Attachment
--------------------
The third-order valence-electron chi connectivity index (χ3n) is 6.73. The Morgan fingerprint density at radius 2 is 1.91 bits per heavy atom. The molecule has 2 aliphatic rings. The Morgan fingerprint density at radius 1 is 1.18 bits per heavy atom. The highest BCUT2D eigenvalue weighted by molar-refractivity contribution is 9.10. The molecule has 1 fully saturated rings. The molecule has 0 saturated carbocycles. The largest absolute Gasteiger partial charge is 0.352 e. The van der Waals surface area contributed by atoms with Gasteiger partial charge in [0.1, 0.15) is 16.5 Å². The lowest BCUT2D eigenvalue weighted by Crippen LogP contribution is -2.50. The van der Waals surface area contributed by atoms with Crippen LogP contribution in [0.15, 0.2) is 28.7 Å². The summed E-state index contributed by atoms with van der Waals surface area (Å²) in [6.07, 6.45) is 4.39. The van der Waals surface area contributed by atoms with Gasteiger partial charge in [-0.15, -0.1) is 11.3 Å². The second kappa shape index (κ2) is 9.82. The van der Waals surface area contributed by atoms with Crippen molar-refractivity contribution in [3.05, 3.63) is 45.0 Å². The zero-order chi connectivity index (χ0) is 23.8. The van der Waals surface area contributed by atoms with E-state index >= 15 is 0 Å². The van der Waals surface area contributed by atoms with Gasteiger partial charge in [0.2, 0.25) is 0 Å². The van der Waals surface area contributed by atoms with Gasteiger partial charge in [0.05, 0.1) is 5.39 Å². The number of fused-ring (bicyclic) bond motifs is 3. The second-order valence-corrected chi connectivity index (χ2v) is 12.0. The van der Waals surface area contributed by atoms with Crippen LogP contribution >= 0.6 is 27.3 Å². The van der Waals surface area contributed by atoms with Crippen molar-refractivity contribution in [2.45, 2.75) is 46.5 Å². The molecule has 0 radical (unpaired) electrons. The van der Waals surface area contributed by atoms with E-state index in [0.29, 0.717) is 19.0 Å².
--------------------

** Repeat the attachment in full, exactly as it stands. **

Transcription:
The third-order valence-electron chi connectivity index (χ3n) is 6.73. The Morgan fingerprint density at radius 2 is 1.91 bits per heavy atom. The molecule has 2 aliphatic rings. The Morgan fingerprint density at radius 1 is 1.18 bits per heavy atom. The highest BCUT2D eigenvalue weighted by molar-refractivity contribution is 9.10. The molecule has 1 fully saturated rings. The molecule has 0 saturated carbocycles. The largest absolute Gasteiger partial charge is 0.352 e. The van der Waals surface area contributed by atoms with Gasteiger partial charge in [0.1, 0.15) is 16.5 Å². The lowest BCUT2D eigenvalue weighted by Crippen LogP contribution is -2.50. The van der Waals surface area contributed by atoms with Crippen LogP contribution in [0.15, 0.2) is 28.7 Å². The summed E-state index contributed by atoms with van der Waals surface area (Å²) in [6.07, 6.45) is 4.39. The van der Waals surface area contributed by atoms with Gasteiger partial charge in [-0.15, -0.1) is 11.3 Å². The second kappa shape index (κ2) is 9.82. The van der Waals surface area contributed by atoms with Crippen molar-refractivity contribution in [3.05, 3.63) is 45.0 Å². The zero-order chi connectivity index (χ0) is 23.8. The van der Waals surface area contributed by atoms with E-state index >= 15 is 0 Å². The van der Waals surface area contributed by atoms with Gasteiger partial charge in [0.2, 0.25) is 0 Å². The van der Waals surface area contributed by atoms with Gasteiger partial charge in [0.05, 0.1) is 5.39 Å². The number of fused-ring (bicyclic) bond motifs is 3. The second-order valence-corrected chi connectivity index (χ2v) is 12.0. The van der Waals surface area contributed by atoms with Crippen LogP contribution >= 0.6 is 27.3 Å². The van der Waals surface area contributed by atoms with Crippen molar-refractivity contribution in [2.45, 2.75) is 46.5 Å². The molecule has 0 radical (unpaired) electrons. The van der Waals surface area contributed by atoms with E-state index in [0.29, 0.717) is 19.0 Å².